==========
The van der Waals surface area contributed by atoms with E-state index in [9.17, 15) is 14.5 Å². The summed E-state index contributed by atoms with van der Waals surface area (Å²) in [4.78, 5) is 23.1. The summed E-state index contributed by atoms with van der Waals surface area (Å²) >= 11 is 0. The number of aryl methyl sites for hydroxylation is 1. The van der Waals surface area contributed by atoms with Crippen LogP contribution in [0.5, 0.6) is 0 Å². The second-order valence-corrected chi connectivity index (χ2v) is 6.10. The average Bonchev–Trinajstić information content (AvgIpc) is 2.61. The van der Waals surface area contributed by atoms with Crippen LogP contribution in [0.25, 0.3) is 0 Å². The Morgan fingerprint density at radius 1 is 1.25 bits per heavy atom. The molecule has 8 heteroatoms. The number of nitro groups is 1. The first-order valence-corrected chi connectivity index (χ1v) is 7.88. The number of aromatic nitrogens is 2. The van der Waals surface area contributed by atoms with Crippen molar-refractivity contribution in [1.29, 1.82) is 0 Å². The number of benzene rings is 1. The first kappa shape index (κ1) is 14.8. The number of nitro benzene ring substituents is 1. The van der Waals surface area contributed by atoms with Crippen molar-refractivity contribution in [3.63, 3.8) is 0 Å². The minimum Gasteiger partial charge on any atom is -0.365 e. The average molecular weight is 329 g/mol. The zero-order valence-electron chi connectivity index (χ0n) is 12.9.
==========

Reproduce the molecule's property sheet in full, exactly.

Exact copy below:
The van der Waals surface area contributed by atoms with E-state index in [9.17, 15) is 14.5 Å². The summed E-state index contributed by atoms with van der Waals surface area (Å²) in [4.78, 5) is 23.1. The summed E-state index contributed by atoms with van der Waals surface area (Å²) >= 11 is 0. The number of aryl methyl sites for hydroxylation is 1. The van der Waals surface area contributed by atoms with Crippen LogP contribution in [0.5, 0.6) is 0 Å². The second-order valence-corrected chi connectivity index (χ2v) is 6.10. The average Bonchev–Trinajstić information content (AvgIpc) is 2.61. The van der Waals surface area contributed by atoms with Crippen LogP contribution in [0.25, 0.3) is 0 Å². The Morgan fingerprint density at radius 1 is 1.25 bits per heavy atom. The molecule has 8 heteroatoms. The number of nitro groups is 1. The first-order valence-corrected chi connectivity index (χ1v) is 7.88. The number of aromatic nitrogens is 2. The van der Waals surface area contributed by atoms with Crippen molar-refractivity contribution in [1.29, 1.82) is 0 Å². The number of benzene rings is 1. The first kappa shape index (κ1) is 14.8. The number of nitro benzene ring substituents is 1. The van der Waals surface area contributed by atoms with Crippen molar-refractivity contribution in [3.63, 3.8) is 0 Å². The minimum Gasteiger partial charge on any atom is -0.365 e. The average molecular weight is 329 g/mol. The zero-order valence-electron chi connectivity index (χ0n) is 12.9.